Coach, don’t yell: How to manage young Canadians effectively
There are countless listicles from business publications that claim bosses who “push you too hard” or “push you to the limit” do so because they see your potential.
Indeed, while working for one of the bad bosses I wrote about in my last column, she consistently gave me dismissive or explosive criticism without clear direction, and assigned me the equivalent of four employees’ workloads, which regularly bled into my weekends. Near the end of my time at this company, my then-boss revealed she took a heavy-handed approach to managing me because she thought I was capable of reaching greater heights.
My immediate thought? Only someone who doesn’t know how to manage would say something so misguided.
At this point in my career, I’d been working full-time in my industry for nearly a decade, including management-level roles across North America. So, not only did I have experience as a manager myself, I also knew how I liked to be managed, as well as the kind of management style that brought out the best in me and my work.
My former boss’ revelation told me two things:
1) She didn’t observe and therefore understand how I work most productively.
2) She didn’t know how to motivate me, which ultimately damaged our relationship.
Mounds of research suggests that coaching your direct reports and tailoring your management style to the individual gets the best results out of employees. The most effective managers are like attentive parents or coaches on a sports team — employees get more autonomy when playing to their strengths, but when it comes to weaknesses, managers take a more supportive, hands-on approach to help employees fill in gaps.
That approach is endorsed by Google’s Project Oxygen, a program designed to help its employees become better managers. By 2012, three years after its launch, Google’s managers showed statistically significant improvements in their performance. The company’s highest-scoring managers shared 10 common behaviours, the top two of which are: being an effective coach and knowing how to empower their team without micromanaging.
Coaching is especially desirable among gen Zs, with more than 75 per cent saying that a boss’ ability to coach is important, according to this 2019 survey. What’s more, 25 per cent said they’d leave an organization over a boss who manages through fear. These results are echoed in the 2019 study, Meet Gen Z, which says 32 per cent of gen Zs are motivated to work harder and stay longer at a company if they have a supportive manager; meanwhile, 37 per cent said they’d never tolerate an unsupportive manager. The youngest working generation also cited trust, support and care as their top three leadership traits.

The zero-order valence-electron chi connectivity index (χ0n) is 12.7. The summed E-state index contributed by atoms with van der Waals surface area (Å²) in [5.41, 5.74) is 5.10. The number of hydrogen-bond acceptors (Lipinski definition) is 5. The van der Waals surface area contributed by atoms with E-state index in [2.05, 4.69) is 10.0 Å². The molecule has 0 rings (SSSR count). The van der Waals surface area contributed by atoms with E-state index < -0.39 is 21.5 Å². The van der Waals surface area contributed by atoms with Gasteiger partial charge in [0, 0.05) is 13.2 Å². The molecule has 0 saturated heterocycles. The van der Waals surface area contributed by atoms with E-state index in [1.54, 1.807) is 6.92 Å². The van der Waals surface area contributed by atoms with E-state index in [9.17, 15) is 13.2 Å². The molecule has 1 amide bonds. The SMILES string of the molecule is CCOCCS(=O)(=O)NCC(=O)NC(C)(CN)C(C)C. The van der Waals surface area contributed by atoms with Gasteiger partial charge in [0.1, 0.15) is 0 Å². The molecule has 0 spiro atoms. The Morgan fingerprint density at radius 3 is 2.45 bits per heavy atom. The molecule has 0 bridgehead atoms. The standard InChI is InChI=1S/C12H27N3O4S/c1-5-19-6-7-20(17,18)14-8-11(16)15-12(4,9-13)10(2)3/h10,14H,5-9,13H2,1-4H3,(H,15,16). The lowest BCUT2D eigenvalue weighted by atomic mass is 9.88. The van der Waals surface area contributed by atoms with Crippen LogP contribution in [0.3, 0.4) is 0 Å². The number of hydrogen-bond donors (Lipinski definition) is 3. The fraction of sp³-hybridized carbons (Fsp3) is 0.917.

If we apply the parenting analogy to management, we can learn a lot from how Inuit parents raise their children. One Harvard researcher who persuaded an Inuit family to “adopt her” in the 1960s observed that adults who showed even a little bit of anger were considered weak and childish.
I’m a millennial, but these findings apply to me, too. I immediately lose respect for any manager that uses fear to control their direct reports. At best, I see it as an approach used by those who don’t have the knowledge and tools to manage effectively; at worst, I view it as childish or a character flaw.
On the flip side, communication is a two-way street. Learning how to manage up is an essential skill. So, if your professional needs aren’t being met in a way that negatively impacts the quality of your work, you should:
Address issues with your boss as they come up, so negative feelings don’t fester.
Document the instances where you felt unsupported in your work, so when you chat with your boss, you’ll have concrete data to reference.
When discussing issues with your boss, don’t cite your personal desires, but instead emphasize the impact on company performance if action isn’t taken.
Be clear about your preferences when communicating and problem-solving, but if it’s not a big deal, accommodate your manager’s style (everyone has their quirks).
If you do all of the above and circumstances still don’t change, or if your manager remains incompentent or abusive, then leave.
Kim Scott, author of the best-selling management book Radical Candor, describes four main management styles divided into quadrants. “Caring personally” is on the vertical axis, while “challenging directly” is on the horizontal axis.
The best management style, according to Scott, is radical candor; this involves demonstrating that you care about your reports, which makes it easier to give them direct, critical feedback.
My former boss’ style, on the other hand, was a combination of obnoxious aggression (challenging directly without caring personally) and manipulative insincerity (neither challenging directly nor caring personally). The last style — and one that I’ve been guilty of in the past — is ruinous empathy, which involves caring personally but not challenging directly.
Despite overwhelming research that proves its ineffectiveness, the number of bosses who have an angry, fear-based approach to management is still widespread. But this style is on borrowed time, given the increasing number of young workers who not only know better, but also know what’s better for them. I say good riddance.
Anita Li is a media strategist and consultant with a decade of experience as a multi-platform journalist at outlets across North America. She is also a journalism instructor at Ryerson University, the City University of New York’s Craig Newmark Graduate School of Journalism and Centennial College. She is the co-founder of Canadian Journalists of Colour, a rapidly growing network of BIPOC media-makers in Canada, as well as a member of the 2020-21 Online News Association board of directors. You can subscribe to The Other Wave, her newsletter about challenging the status quo in journalism.